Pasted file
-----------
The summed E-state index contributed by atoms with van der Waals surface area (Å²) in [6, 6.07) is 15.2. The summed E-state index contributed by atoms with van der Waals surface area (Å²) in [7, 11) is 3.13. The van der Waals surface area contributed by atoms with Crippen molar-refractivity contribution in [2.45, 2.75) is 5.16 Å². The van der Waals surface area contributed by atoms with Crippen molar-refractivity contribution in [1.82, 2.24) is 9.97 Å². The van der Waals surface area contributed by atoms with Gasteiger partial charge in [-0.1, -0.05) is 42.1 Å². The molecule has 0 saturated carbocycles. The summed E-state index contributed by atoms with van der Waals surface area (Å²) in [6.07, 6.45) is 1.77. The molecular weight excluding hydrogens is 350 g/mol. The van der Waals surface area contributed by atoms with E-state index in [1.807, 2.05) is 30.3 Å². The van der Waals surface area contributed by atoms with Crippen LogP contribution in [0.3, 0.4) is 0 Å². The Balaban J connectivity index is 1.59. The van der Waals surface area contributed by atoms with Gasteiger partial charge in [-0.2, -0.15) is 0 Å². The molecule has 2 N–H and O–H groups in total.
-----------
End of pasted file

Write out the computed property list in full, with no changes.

The summed E-state index contributed by atoms with van der Waals surface area (Å²) in [6, 6.07) is 15.2. The summed E-state index contributed by atoms with van der Waals surface area (Å²) in [7, 11) is 3.13. The van der Waals surface area contributed by atoms with Crippen molar-refractivity contribution in [2.45, 2.75) is 5.16 Å². The van der Waals surface area contributed by atoms with Crippen molar-refractivity contribution in [1.82, 2.24) is 9.97 Å². The van der Waals surface area contributed by atoms with Gasteiger partial charge in [-0.1, -0.05) is 42.1 Å². The molecule has 0 saturated carbocycles. The summed E-state index contributed by atoms with van der Waals surface area (Å²) in [6.07, 6.45) is 1.77. The molecular weight excluding hydrogens is 350 g/mol. The van der Waals surface area contributed by atoms with E-state index in [1.807, 2.05) is 30.3 Å². The van der Waals surface area contributed by atoms with Crippen LogP contribution in [0.3, 0.4) is 0 Å². The Balaban J connectivity index is 1.59. The van der Waals surface area contributed by atoms with Gasteiger partial charge in [-0.2, -0.15) is 0 Å². The molecule has 2 N–H and O–H groups in total.